Interestingly enough this blog, even nothing new is posted, still gets dozens of hits every day because of the single entry (and photo) on tracheostomy surgery from a year and a half ago. Many kids have a trach, I even know a few, mostly with success stories, one that I met personally in hospital last year with some horror stories. Just as was the case with the gastrostomy surgery, to place a feeding tube permanently in Segev's stomach, it will significantly change our lives in the way that we care for Segev on a day to day basis. Changing his diapers can be too much for one person when he is thrashing about from agitation or seizures so there is definitely room for worry but I'm not thinking about that, which actually causes me to berate myself.
When the gastrostomy tube was placed in 2004 they tried to do it laparoscopically but the influx of air collapsed his lung so it became an open surgery. Due to this adhesions formed in his intestines and a year later his intestines became blocked and burst open in three places, necessitating life saving surgery where they cut part of the intestines away (the ileum where vit. B12 absorption takes place). To be accurate the intestines burst while we were in hospital, the surgeons unclear as to diagnosis and ended up waiting too long. I was told they lost Segev twice on the table and that they needed to supplement an amount of blood equal to what an adult has to keep him alive. Still, when we arrived immediately after the surgery to PICU (in the hospital where we will be going now) he was in hypovolemic shock and they worked long and hard to stabilize him.
I will never forget the ride in the ambulance that day from one hospital to the next, watching the attending physician manually pump air into Segev's chest so that he would breath. 'Just a bump in the road could end all this' I thought, rather irrationally. But back then, during the surgery I remember feeling that in the end it would be alright. Some might call this wishful thinking. With so many years experience I have come to know my reactions and trust in intuition, listening to it with a stern discipline, to this inner voice and that is what allowed me to remain calm.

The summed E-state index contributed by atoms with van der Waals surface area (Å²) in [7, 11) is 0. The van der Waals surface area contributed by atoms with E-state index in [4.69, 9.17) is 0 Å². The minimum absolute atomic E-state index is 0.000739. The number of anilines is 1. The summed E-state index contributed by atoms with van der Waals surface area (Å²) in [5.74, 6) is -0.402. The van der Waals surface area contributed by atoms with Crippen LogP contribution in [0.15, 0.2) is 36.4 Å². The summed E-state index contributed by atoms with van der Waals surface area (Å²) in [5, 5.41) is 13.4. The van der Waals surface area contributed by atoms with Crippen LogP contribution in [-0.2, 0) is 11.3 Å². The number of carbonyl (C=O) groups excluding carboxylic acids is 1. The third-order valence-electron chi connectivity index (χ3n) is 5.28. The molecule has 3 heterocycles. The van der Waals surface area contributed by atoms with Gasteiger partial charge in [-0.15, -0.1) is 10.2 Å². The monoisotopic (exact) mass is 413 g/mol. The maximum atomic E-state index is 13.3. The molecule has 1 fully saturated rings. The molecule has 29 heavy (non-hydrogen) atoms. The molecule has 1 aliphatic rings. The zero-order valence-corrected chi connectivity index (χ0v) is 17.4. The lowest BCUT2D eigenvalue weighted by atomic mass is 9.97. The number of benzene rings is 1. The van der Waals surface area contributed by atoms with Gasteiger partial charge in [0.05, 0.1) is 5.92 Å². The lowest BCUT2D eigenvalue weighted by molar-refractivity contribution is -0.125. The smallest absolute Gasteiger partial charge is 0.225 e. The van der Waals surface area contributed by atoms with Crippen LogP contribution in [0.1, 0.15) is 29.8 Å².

I have a decent feeling about this operation as well. There may be some hiccoughs but all in all I expect things to go smoothly. Will be keeping people updated here and on facebook, as per usual.
Yesterday i took Segev to do a chest xray. What I see there (but I am not an expert) is a bit disturbing but I will wait to consult with the experts in hospital on Sunday and see if it changes anything. In the mean time Segev has returned to vomiting when he coughs, which is not helpful as it can easily lead to aspiration pneumonia. So we are hoping for the best, as they say.
August 11, 2012
I’m still trying to figure this out, but the fact that the sentence was started with a form of “I” should give an indication as to what issue is being hashed out in my tattered brain. It’s been one and a half years since Segev’s last hospitalization. What was to be one of many-and-the-same visits to the emergency room due to his seizures physically taking over his body to the exclusion of all bodily functions except for breathing, became a nightmare in the truest sense. His life was in danger, the causes of which I have written about several times, and apparently those weeks in hospital were timed in such a way as to propel me on a journey I wasn’t willing to embark upon, that nearly ended up crushing my spirit and from which I am still recuperating.